Do you find yourself wincing when you brush or floss? Do you feel pain and discomfort after a bite of an ice cream or a hot cup of soup?
If so, then you are not alone. There are many who experience the same feelings of dental discomfort! The feeling of a sudden sharp, jolting pain shooting deep into the nerve endings of your tooth is known as tooth sensitivity. Also known as dentinal hypersensitivity, it occurs when the layer underneath the tooth’s enamel, dentine becomes exposed as a result of periodontal diseases, overaggressive brushing, tooth grinding, exposure to acids or other factors.
Let's have a look at all these factors in detail:
Periodontal disease affects your gums and the bone that supports the teeth and if treated can destroy the bone and other tooth-supporting tissues, exposing the teeth roots. If you have periodontal disease, you can develop sensitivity as a result of it.
You might be unaware of it but if you are brushing with too much force, you can wear down the protective layers of your teeth and expose microscopic hollow tubes or canals that lead to your dental nerves making your teeth sensitive.
Consumption of Acidic Foods:
Consumption of acidic foods and beverages on a regular basis causes the enamel to erode and rendering your nerves exposed. Regular consumption of foods and beverages like sodas, citrus fruits, pickles etc. with high acidic content leads to sensitive teeth.
Grinding your Teeth or a Recent Dental Work:
Grinding your teeth can wear down the strongest substance in your body, your enamel and expose the dentine, which contains hollow tubes that lead to your nerves. If you are a tooth grinder, talk to your dentist about finding a mouth guard that can stop you from grinding.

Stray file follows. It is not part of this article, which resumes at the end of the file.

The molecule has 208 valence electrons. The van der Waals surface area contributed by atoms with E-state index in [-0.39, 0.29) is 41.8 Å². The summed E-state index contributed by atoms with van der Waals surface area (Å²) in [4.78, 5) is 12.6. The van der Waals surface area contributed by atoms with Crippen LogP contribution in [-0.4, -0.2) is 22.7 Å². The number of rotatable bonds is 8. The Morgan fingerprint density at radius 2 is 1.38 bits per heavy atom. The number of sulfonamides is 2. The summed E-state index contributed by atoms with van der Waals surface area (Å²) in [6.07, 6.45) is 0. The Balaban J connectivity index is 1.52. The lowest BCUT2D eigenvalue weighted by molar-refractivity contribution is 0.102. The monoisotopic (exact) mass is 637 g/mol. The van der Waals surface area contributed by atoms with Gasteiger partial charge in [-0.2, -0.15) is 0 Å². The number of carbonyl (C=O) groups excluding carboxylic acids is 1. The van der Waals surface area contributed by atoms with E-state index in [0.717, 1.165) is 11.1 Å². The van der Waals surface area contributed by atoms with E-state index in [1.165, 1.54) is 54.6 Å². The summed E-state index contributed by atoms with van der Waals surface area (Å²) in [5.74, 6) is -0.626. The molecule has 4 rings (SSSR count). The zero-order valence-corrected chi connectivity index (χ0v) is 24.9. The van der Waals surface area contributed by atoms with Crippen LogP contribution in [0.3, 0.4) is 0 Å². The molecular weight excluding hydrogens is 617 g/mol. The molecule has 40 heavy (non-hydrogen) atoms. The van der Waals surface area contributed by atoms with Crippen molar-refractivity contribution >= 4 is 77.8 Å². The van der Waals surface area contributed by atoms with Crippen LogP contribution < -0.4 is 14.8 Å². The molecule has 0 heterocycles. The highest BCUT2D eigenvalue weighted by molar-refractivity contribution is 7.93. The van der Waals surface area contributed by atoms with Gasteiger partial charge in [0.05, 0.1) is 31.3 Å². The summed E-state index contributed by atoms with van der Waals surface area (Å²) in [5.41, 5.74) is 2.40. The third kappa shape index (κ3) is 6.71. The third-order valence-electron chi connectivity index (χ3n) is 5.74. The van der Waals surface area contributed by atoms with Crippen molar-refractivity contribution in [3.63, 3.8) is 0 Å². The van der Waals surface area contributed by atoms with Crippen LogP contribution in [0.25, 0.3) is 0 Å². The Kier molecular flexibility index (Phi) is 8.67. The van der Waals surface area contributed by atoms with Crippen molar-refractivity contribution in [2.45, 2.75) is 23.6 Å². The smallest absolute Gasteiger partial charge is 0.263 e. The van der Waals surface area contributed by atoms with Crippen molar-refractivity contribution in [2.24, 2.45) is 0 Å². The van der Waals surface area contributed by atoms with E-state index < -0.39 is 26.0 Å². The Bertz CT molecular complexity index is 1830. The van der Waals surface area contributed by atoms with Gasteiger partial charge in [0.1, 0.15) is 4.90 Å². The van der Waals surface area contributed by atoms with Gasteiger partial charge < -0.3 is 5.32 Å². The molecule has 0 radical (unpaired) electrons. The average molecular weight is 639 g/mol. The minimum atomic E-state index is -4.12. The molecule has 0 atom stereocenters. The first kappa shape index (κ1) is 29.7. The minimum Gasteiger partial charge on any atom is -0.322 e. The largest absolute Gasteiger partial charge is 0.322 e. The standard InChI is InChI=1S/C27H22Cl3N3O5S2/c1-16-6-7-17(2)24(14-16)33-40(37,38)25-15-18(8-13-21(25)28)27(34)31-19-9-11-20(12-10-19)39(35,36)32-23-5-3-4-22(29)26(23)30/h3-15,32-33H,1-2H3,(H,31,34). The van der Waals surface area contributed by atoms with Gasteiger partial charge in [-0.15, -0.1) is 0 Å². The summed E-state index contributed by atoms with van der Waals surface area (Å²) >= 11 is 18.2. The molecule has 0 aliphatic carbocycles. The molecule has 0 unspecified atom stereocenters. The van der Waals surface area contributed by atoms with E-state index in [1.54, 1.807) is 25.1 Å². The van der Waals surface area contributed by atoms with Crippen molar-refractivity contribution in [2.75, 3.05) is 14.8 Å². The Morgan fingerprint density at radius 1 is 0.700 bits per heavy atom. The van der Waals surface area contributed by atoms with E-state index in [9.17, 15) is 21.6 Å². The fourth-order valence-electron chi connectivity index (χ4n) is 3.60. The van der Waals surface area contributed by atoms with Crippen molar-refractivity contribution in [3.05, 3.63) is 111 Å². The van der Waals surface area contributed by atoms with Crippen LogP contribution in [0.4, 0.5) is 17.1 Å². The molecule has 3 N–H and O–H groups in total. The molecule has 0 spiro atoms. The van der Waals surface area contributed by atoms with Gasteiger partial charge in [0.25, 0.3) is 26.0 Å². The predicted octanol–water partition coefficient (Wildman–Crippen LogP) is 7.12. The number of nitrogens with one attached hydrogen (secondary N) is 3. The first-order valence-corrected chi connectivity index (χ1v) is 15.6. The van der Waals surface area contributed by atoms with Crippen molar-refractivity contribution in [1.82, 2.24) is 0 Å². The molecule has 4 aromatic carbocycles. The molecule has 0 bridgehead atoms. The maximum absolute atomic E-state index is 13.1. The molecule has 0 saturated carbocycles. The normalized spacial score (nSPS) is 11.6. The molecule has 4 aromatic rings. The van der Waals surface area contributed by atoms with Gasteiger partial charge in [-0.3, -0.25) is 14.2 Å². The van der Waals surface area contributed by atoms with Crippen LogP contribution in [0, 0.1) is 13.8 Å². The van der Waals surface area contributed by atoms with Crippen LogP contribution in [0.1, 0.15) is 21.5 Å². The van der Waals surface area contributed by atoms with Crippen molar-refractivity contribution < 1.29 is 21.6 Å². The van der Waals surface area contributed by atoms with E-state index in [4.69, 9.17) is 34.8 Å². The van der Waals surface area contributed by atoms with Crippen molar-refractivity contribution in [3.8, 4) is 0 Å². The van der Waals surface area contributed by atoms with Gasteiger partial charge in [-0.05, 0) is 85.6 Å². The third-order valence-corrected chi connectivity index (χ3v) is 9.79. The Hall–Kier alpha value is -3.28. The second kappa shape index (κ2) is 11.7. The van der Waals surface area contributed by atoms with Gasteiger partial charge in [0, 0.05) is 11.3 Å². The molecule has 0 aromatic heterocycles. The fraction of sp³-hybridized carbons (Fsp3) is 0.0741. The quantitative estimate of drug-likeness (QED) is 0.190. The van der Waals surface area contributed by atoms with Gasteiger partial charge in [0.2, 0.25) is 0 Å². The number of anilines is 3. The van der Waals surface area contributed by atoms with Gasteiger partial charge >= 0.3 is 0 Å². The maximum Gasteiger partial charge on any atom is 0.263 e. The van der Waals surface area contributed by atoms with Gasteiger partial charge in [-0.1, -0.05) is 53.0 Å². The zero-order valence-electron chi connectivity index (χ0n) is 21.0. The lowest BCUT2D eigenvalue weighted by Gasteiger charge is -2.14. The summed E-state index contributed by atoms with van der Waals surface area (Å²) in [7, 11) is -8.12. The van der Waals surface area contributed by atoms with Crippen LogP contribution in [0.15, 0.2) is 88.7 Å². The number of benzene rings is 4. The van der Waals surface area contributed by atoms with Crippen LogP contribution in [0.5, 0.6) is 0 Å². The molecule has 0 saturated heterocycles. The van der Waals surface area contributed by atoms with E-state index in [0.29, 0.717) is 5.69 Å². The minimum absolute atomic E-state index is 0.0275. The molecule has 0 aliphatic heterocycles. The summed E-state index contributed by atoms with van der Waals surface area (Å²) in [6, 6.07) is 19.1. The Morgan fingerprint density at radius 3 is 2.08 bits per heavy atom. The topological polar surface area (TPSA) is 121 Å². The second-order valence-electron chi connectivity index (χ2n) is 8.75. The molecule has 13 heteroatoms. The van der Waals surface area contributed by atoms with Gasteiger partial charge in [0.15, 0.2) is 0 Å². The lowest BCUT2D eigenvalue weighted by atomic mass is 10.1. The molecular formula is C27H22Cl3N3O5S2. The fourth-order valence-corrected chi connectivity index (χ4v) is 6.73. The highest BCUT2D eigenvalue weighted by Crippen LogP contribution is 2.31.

A recent dental work can also cause sensitivity, but it usually disappears in a few weeks. Dental procedures such as teeth cleaning, crown placement etc. can cause temporary sensitivity.
Restoring your Sensitive Teeth:
If you have ongoing tooth pain, see your dentist as soon as possible to rule out problems such as a cavity, cracked or chipped teeth. A dentist may suggest you different approaches and different products for long-lasting relief from sensitivity, but conservative procedures should be adopted before moving on to more invasive ones. Here’s the drill, use a toothbrush with soft bristles and do not use excessive force while brushing. Choose a toothpaste which is less abrasive and helps protect the enamel. Using a toothpaste twice daily for at least two weeks can give you an idea if it’s working for you. A check on the consumption of acidic foods and beverages, which cause erosion and trigger pain, can help reduce the erosion of the enamel.
One should always remember that a key thing to preventing and treating tooth sensitivity is to maintain good dental hygiene, which includes brushing at least twice a day with a fluoride toothpaste and flossing at least once a day along with maintaining a good diet.